How do veterinarians really feel about CBD for dogs?

CBD has received increased attention in treating various canine issues. From reduced anxiety, pain, and even seizures, it is catching the attention of both dog owners and veterinarians alike.

But like any new popular trend or fast emerging product marketed to make our lives easier – it’s going to have its fair share of pushback, particularly when it comes to health. Applying this to our pets just adds a whole other layer.

As a result, the CBD market is now rising with CBD-related questions from pet owners everywhere, as more people get access to products. And veterinarians everywhere are feeling the impact, being the source of a number of questions, requests, and expectations among patients regarding CBD’s effects on dogs.

The answer is… there is no definitive answer. Currently, CBD has been reported heavily via anecdotal evidence given by pet owners to assist in pain & arthritis relief. However, it’s important to note that due to the evolving, growing nature of this sector, there are going to be diverse opinions. Thus far, the American Veterinary Medical Association (AVMA) believes that research of CBD as a treatment for animals is still very limited. On the other hand, it can’t be denied that there are success stories – both within scientific and anecdotal evidence.

When it comes to discussing it as a treatment with your veterinarian, that’s where things get a bit more tricky. Some vets are on board with CBD for dogs, some have not reviewed the research, and some have their apprehensions.

The Great Vet Divide: What side are you on?

This anonymous survey conducted by the VIN News Service in early 2018 assessed veterinarian’s views of CBD/hemp products, with a total of 2,130 respondents. 63% of veterinarians reported they were asked about CBD oil at least once a month.

Some of the most interesting stats to come out of this survey based on first-hand observations or owner reports of:

Chronic Pain

Chronic pain, 34% identified CBD as very helpful, and 56% as somewhat helpful.

Acute Pain

Acute pain, with 23% assessing it was very helpful and 60% as somewhat helpful.

Anxiety & Seizure Frequency

75% of vets that participated noticed CBD as being helpful at reducing anxiety and seizure frequency.

More pertinent though is 85% reported rarely or never initiating conversations about CBD with their clients.

So why don’t some vets recommend CBD?

So far, the two most common reasons that come up as to why a vet would not advise or recommend CBD are lack of knowledge and illegality. Let’s go further into both these reasons.

Why some vets support CBD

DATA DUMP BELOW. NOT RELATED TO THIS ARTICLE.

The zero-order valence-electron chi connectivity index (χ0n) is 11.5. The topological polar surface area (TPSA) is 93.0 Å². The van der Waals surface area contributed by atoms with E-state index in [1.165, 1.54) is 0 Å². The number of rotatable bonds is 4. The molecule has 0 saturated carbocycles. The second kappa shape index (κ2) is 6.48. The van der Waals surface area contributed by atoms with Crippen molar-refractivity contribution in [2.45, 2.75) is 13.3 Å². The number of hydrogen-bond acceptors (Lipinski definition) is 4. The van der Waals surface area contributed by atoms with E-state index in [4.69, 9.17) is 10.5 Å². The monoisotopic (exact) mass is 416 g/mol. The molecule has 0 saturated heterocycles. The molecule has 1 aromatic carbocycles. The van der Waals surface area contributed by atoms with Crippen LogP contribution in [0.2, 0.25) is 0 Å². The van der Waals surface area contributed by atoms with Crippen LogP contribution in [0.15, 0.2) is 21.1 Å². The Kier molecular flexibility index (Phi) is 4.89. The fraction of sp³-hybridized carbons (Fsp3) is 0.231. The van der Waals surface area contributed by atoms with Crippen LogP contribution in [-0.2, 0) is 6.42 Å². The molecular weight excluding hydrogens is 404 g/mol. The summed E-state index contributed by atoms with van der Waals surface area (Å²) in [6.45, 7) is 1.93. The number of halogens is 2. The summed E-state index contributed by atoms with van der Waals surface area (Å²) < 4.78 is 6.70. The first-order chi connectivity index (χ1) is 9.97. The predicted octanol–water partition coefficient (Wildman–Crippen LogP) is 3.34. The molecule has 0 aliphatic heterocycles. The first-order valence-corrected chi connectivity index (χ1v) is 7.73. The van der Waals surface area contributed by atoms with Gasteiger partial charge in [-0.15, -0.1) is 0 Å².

In the event that you bring up cannabis at your next veterinarian appointment, there may also be some support for discussing CBD based on the following reasons:

How to talk to your vet about CBD for your dog

It’s only natural to want to talk to your vet about any changes in your dog’s health and inquire before introducing something new to their diet. While you shouldn’t be alarmed at talking to your vet about CBD, it’s important to be cognizant that your vet will likely be unable to prescribe or recommend CBD products to you at this time. And currently, it’s up to you to initiate the conversation.

But that doesn’t mean they don’t want to discuss this with you. Here are some tips for talking to your vet about CBD oil to help you make the best decision for your dog:

  • Know that as a pet owner, you should feel comfortable talking or bringing up any topic with your vet. But if you’re able, try to find a vet that has experience with CBD.

  • Keep in mind that there are still legal restrictions depending on location.

  • Be honest about your goals for CBD use and why you want to administer it to your dog.
  • Ask if they have any opinion or understanding about side effects and/or dosage.
  • Tell them about your pet’s medical history and any other medications you give or have administered to your dog to evaluate potential drug interactions.
  • Be open to hearing their recommendations for alternative products or medications.
  • If you’ve already started your dog on CBD prior, keep a journal and track symptoms, patterns, and trends that emerge, both positive and negative.
  • Bring the CBD product you choose in its original packaging to have your vet assess ingredients (just ask your clinic if you can do this or should you bring photos, as cannabis laws vary).


For the most part, CBD oil hasn’t seen many adverse short-term negative side effects in dogs thus far, unless it has been taken in excess. But most of the results so far are based on anecdotal, pet owner experiences with CBD. Hopefully, in the years to come, more clinical research is released and it’s more normalized among the veterinary world. Laws and studies are always ongoing and changing. If you want to explore using CBD oil for your dog, do thorough research and let your vet know.